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New Williams a nose ahead of the rest


Ugly ducklings can turn into swans. Williams certainly hope so after unveiling a Formula One car whose place in the beauty parade lies somewhere between a walrus and a hammerhead shark.

The launch of the FW26 in Valencia on Monday at least provided a variation on a favourite Formula One cliche at this time of year.

Every season drivers greet the unveiling of their new challengers with enthusiastic soundbites promising the world that if the car is as good as it looks then the team is on to a winner.

There were a few open mouths in the audience at the Ricardo Tormo circuit when the covers came off but words other than 'beautiful' came out.

Radical, yes. Innovative, certainly. Ugly duckling, absolutely.

Just what kind of creature was this stumped-nose thing with a front end distinct from anything hitherto seen in Formula One?

Never mind Ferrari's predatory shark-nose Tipo 156 of 1961. This Williams bore more of a resemblance to the Hammerhead variety.

Some saw tusks, a touch of the sabre-toothed tiger or manta ray.

For a team whose last car had a troubled debut and was compared unflatteringly to a tortoise, before it turned into a hare and started winning races, it was to be expected.

NO BEAUTY

"I don't think it's very pretty but I shall certainly fall in love with it if it's a winner," commented team boss Frank Williams.

"It's much worse from Frank's point of view because he hasn't got as much space in terms of marketing exposure on the upper surface," added technical director Patrick Head.

"But I think knowing Frank for a long time he'll be happy with it if it's fast and generally I agree. I don't think that in itself it is a thing of beauty but if things are fast they tend to look pretty good as well."

Formula One's technical rules are so rigid that anything out of the ordinary, any new solution, is sure to create a stir and this one did that.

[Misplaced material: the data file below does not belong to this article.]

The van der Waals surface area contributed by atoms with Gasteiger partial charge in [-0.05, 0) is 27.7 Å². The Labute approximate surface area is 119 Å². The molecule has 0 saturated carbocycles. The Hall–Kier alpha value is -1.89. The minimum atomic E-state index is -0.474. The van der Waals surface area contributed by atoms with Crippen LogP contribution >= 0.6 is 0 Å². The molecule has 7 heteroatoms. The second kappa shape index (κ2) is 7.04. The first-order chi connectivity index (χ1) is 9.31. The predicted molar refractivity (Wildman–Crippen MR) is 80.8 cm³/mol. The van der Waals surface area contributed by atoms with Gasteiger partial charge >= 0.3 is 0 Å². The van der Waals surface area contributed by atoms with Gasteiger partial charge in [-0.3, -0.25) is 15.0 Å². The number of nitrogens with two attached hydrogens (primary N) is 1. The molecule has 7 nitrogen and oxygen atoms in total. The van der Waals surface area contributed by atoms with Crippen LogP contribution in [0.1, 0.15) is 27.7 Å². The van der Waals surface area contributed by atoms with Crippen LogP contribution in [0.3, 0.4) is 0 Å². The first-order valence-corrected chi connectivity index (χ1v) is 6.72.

While the Williams nose job is more than mere cosmetic surgery (even if some suspect the car might not look quite so radical when the season starts), it is nothing compared to some of the offerings seen over the years.

For the genuinely radical, consider the six-wheeled Tyrrell P34 of 1976 or the Brabham BT46B of 1978 with a rear fan that helped the car grip the track like a limpet. It was a winner before being banned.

There was also the March 711 of 1971, with a front wing likened to a raised tea tray or dinner plate, and the futuristic Arrows A2 'buzz bomb' of 1979.

"Obviously the regulations are quite restrictive in terms of freedoms for the cars to be much different," said Head. "Certainly with the aerodynamics side everything is enormously interactive once you have chosen a particular front wing geometry...that front wing conditions the air flow that flows over the rest of the car. But I think its good for Formula One if all the cars don't look identical."

AIR FLOW

The Williams's broader and shorter nose requires the jutting tusk-like pillars to carry the front wing. The result is distinct but also undeniably tidy.

Apart from McLaren, whose new challenger ran last year and is a development of the MP4-18 that never raced in 2003, no other team has unveiled a 2004 car yet.

It could be that they have surprises up their sleeves. Sauber are next out with their car on Monday and they will undoubtedly be busy in the wind tunnel in the next few months looking at noses.

"Maybe other people this year will be using that solution but I really don't know why it hasn't been done before," admitted Head.

"We had to put a lot of time and a lot of research and testing into being able to satisfy the crash test requirements but now we are very happy with the solutions which have been achieved."

The car is already flying in testing, with Montoya quickest on Wednesday in Jerez. The start of the season in Australia on March 7 could see the swan spread its wings for real.

© Reuters


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